The Real Full House – One Direction?

This is what happens when you’re bored over Christmas and your college Freshman is studying media.  The first semester video class is paying off!

I love my kids!



Sunday Post 197: Four Walls and a Few Good Laughs

We went to the mountains on the Friday after Thanksgiving to cut down our Christmas tree.  It’s a Tanner family tradition.  After dinner, the girls and I were riding back to our sparse conference center hotel with the grandparents and Michelle blurted out, “I can’t wait for tonight!”

When we asked her why, she explained, “When Dad, DJ, Stephanie and I all sleep in one room, fun things always happen!”

I wasn’t exactly sure what she was talking about, but I did recall pleasant memories of the hotel giggles.

It was about 10:30 after showers and teeth brushing, and I suggested that we go to sleep early.  We’d been up late the night before and up at 7 that morning.  I was beat.

I turned off all the room lights but left the bathroom door cracked and the shower light on.

I lay down thinking I was through.

It took about 30 seconds for the hilarity to begin.

DJ jumped on me and Michelle and Stephanie followed.  The tickle fight began.

At one point I “went to the bathroom” but in reality crawled on hands and knees between the two beds.  When I thought they would least notice, I jumped up from the floor in my loudest scary scream.

All three jumped a foot in the air!

It’s so much fun to frighten the little ones.  I think it’s a dad thing.

Later DJ and I convinced Stephanie that Eric Rudolph, the bomber who had hidden in the woods of NC for five years, was still on the loose and could climb through the hotel window at any given time.  She didn’t like that and refused to sleep on the outside wall of the room.

I didn’t let it go on too long.  Just enough to rile her up a bit.

Of course there were a couple of Dutch ovens (if you don’t know, don’t ask), and photos taken to Snap Chat at a later time (it was difficult to get internet access in the room – yahoo!!!)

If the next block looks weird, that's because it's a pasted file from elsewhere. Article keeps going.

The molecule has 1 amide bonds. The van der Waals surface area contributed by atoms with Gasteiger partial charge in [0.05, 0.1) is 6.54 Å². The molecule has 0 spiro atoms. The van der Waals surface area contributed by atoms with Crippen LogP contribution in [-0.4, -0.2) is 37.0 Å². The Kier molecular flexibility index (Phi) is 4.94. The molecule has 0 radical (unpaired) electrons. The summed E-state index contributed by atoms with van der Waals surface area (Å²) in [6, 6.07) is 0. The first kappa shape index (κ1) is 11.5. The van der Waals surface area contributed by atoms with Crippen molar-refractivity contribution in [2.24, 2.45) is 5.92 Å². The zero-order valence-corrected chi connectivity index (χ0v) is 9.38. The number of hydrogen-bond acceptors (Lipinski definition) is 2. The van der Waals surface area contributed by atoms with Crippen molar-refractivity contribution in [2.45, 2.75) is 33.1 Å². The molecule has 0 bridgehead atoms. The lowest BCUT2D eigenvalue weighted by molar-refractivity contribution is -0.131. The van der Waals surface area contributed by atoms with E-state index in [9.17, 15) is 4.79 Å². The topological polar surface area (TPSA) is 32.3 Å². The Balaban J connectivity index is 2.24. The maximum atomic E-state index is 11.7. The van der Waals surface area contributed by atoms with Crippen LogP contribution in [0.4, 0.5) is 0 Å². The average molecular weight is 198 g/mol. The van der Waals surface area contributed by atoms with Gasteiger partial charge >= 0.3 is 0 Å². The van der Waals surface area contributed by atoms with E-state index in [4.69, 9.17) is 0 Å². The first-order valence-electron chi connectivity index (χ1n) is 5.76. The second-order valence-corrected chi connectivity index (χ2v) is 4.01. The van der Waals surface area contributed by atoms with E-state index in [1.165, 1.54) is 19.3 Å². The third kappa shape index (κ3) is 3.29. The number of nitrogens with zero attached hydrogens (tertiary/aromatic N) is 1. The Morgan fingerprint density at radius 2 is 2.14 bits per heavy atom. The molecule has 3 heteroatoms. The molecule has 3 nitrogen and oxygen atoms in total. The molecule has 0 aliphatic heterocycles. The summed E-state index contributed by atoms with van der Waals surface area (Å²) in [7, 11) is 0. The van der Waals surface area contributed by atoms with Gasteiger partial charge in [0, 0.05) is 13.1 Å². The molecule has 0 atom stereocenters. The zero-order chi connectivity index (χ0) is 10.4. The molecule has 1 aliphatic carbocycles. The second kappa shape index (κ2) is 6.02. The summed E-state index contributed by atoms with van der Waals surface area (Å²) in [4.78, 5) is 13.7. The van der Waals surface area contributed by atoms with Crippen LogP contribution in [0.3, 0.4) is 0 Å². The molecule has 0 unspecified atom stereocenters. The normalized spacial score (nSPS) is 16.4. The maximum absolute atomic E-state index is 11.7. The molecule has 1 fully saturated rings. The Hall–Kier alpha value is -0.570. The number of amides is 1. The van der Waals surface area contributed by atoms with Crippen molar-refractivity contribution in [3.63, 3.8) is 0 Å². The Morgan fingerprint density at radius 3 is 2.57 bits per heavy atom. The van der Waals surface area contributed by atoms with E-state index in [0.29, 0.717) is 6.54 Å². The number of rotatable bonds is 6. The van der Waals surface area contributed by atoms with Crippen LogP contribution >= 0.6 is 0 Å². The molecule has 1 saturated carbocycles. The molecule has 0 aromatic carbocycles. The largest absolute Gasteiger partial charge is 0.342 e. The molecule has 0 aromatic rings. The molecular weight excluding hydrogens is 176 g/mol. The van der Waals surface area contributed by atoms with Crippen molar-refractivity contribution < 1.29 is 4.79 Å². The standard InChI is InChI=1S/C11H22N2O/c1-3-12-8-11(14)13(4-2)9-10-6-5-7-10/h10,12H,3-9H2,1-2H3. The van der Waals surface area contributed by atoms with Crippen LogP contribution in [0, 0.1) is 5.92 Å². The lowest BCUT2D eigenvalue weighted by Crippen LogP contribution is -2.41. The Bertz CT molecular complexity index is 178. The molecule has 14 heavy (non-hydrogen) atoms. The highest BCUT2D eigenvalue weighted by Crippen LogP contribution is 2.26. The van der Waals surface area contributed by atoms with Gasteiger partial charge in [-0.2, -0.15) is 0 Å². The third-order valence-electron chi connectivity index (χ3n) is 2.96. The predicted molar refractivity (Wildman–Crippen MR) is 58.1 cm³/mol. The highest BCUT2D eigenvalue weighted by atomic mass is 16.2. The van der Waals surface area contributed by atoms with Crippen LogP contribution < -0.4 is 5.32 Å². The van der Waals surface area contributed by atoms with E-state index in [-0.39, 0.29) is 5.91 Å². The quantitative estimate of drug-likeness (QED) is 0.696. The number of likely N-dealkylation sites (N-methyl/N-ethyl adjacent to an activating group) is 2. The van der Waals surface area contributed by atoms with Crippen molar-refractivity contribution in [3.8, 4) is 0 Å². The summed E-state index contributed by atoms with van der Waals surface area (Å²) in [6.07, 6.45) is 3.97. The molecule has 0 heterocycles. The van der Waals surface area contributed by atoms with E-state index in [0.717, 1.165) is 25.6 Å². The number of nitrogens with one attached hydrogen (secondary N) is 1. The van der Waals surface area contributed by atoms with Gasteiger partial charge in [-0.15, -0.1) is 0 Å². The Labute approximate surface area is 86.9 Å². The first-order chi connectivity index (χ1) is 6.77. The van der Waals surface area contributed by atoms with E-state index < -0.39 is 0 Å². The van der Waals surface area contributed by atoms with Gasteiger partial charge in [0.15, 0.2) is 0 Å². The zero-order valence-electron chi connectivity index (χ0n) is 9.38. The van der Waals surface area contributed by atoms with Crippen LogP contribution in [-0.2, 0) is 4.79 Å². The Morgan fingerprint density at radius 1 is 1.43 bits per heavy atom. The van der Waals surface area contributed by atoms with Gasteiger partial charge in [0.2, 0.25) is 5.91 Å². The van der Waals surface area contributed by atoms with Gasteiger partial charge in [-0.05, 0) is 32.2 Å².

Occasionally our family has moments of brilliance like this.  No television needed, no computers or fancy games.  Just Tweedle Dee, Tweedle Dum, Tweedle Doo and me, enjoying laughs with nothing but ourselves.

Oh, I finally got them calmed down at 12:30 AM, but I slept with one eye open.  Twice when the room was nearly silent, and I in that nearly comatosed state, DJ snuck out of bed and scared the puddin’ out of me!  I guess I deserved it.

Thanksgiving Jam Session

Uncle Jesse comes through with the Thanksgiving sing along.  It’s good to have an uncle who can play piano by ear, postpones the after Thanksgiving food coma by at least an hour…

Even Grandpa raised the roof!

Here’s a Christmas tune…





Last Tuesday evening, l ate THE fluffiest, tastiest, Chic-fil-A sandwich I’ve ever had in my life!  It was like thick and juicy.  It sort of melted in my mouth.

I always remove the pickles cause I don’t like their texture, but I LOVE that pickle flavor.  Mmmm.  It just intertwines with the bread casing adding just the right zing.

DJ and I were heading to Columbia, SC, for our second visit to USC.  I had a meeting in Garner, NC, at 6 PM, so we swung by the poultry pad right after as we headed out.

Chic-fil-A has been a part of every college tour we’ve been on thus far.  It’s become part of our relationship.

That same night, when we neared Lumberton, NC, amid Pedro’s South of the Border billboards, we spotted it again.  Another indication that there could be more.  I mean, it had been almost two hours since we last partook.

“Need to stop?  I sort of need to hit the potty.”

“Yeah.  Me too.”

We pulled in.  DJ got in line.

“I’ll be right back.  Order me the Oreo shake, no cherry.”

As I walked toward the restroom, I could hear the southern clerk who, by the way, is happy to serve us cause as I understand it, her time hand spinning our milkshakes is paying for her college tuition.

“Maaay I help ya?”

When I returned, DJ informed me that she’d ordered larges, “Just in case.”

“In case of what?”

“Just in case we wanted more than a small or medium.  You don’t have to eat it all.”

“Yeah right.”

The sales clerk returned to the counter with our humongous ice cream treats.

“Thank you” DJ and I echoed.

“Iss my plasure,” Missy Mae Bell drawled.

And it did genuinely seem like her plasure.  She was excited to help us.

A local in line behind us struck up a conversation.

“Oooo.  You got a long receipt!  You know what that means!”

“I paid too much?”

“Oh no!” the lady informed me.  “You get a free sandwich if you go on-line and fill out a survey.  I’m really lucky.  I get those all the time!”

I thanked her for informing me of my good fortune, and bi-golly she was right!  I should have given my prize to her.  I forgot to complete the survey, and she specifically told me that I had to within 48 hours or I would forfeit my prize.

I’d be the guy who won the $97,000,000 lottery and discover I had the ticket two days after they’d given the prize money back to the education fund.

I have a lot of respect for my favorite fast food chain.  When it’s not Sunday and I’m not hunkering for my warm bagged breast, I sort of admire that they observe the Sabbath.  Not many places do that anymore.  But I will admit, I get a little irked when I’m driving down I-95 on the second day of the weekend, and I notice the fine print under the big beak decorated C:  Closed on Sunday.

It’s a downer.